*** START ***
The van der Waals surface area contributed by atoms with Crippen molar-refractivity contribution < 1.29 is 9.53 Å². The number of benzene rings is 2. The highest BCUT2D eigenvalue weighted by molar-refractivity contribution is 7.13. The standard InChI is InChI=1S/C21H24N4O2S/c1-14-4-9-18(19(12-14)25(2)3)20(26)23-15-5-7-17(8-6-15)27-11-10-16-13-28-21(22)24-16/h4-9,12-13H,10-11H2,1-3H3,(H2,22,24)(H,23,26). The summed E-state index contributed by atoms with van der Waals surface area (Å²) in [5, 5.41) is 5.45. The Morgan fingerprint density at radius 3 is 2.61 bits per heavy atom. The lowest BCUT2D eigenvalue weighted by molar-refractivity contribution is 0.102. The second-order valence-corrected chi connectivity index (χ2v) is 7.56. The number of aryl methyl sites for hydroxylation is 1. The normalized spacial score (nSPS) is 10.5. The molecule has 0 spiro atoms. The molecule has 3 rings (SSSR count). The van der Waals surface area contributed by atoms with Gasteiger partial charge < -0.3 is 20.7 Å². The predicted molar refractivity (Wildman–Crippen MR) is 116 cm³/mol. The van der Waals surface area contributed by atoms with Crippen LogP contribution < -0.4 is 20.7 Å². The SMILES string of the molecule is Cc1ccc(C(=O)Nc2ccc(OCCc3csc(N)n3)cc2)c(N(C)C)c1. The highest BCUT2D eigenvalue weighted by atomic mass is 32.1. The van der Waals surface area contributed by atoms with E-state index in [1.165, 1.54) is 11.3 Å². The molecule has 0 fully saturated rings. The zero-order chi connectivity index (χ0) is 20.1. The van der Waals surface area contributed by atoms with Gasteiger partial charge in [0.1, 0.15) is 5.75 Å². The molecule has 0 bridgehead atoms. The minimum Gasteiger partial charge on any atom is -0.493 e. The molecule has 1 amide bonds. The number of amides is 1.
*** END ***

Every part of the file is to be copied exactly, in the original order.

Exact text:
The van der Waals surface area contributed by atoms with Crippen molar-refractivity contribution < 1.29 is 9.53 Å². The number of benzene rings is 2. The highest BCUT2D eigenvalue weighted by molar-refractivity contribution is 7.13. The standard InChI is InChI=1S/C21H24N4O2S/c1-14-4-9-18(19(12-14)25(2)3)20(26)23-15-5-7-17(8-6-15)27-11-10-16-13-28-21(22)24-16/h4-9,12-13H,10-11H2,1-3H3,(H2,22,24)(H,23,26). The summed E-state index contributed by atoms with van der Waals surface area (Å²) in [5, 5.41) is 5.45. The Morgan fingerprint density at radius 3 is 2.61 bits per heavy atom. The lowest BCUT2D eigenvalue weighted by molar-refractivity contribution is 0.102. The second-order valence-corrected chi connectivity index (χ2v) is 7.56. The number of aryl methyl sites for hydroxylation is 1. The normalized spacial score (nSPS) is 10.5. The molecule has 0 spiro atoms. The molecule has 3 rings (SSSR count). The van der Waals surface area contributed by atoms with Gasteiger partial charge < -0.3 is 20.7 Å². The predicted molar refractivity (Wildman–Crippen MR) is 116 cm³/mol. The van der Waals surface area contributed by atoms with Crippen LogP contribution < -0.4 is 20.7 Å². The SMILES string of the molecule is Cc1ccc(C(=O)Nc2ccc(OCCc3csc(N)n3)cc2)c(N(C)C)c1. The highest BCUT2D eigenvalue weighted by atomic mass is 32.1. The van der Waals surface area contributed by atoms with E-state index in [1.165, 1.54) is 11.3 Å². The molecule has 0 fully saturated rings. The zero-order chi connectivity index (χ0) is 20.1. The van der Waals surface area contributed by atoms with Gasteiger partial charge in [0.1, 0.15) is 5.75 Å². The molecule has 0 bridgehead atoms. The minimum Gasteiger partial charge on any atom is -0.493 e. The molecule has 1 amide bonds. The number of amides is 1.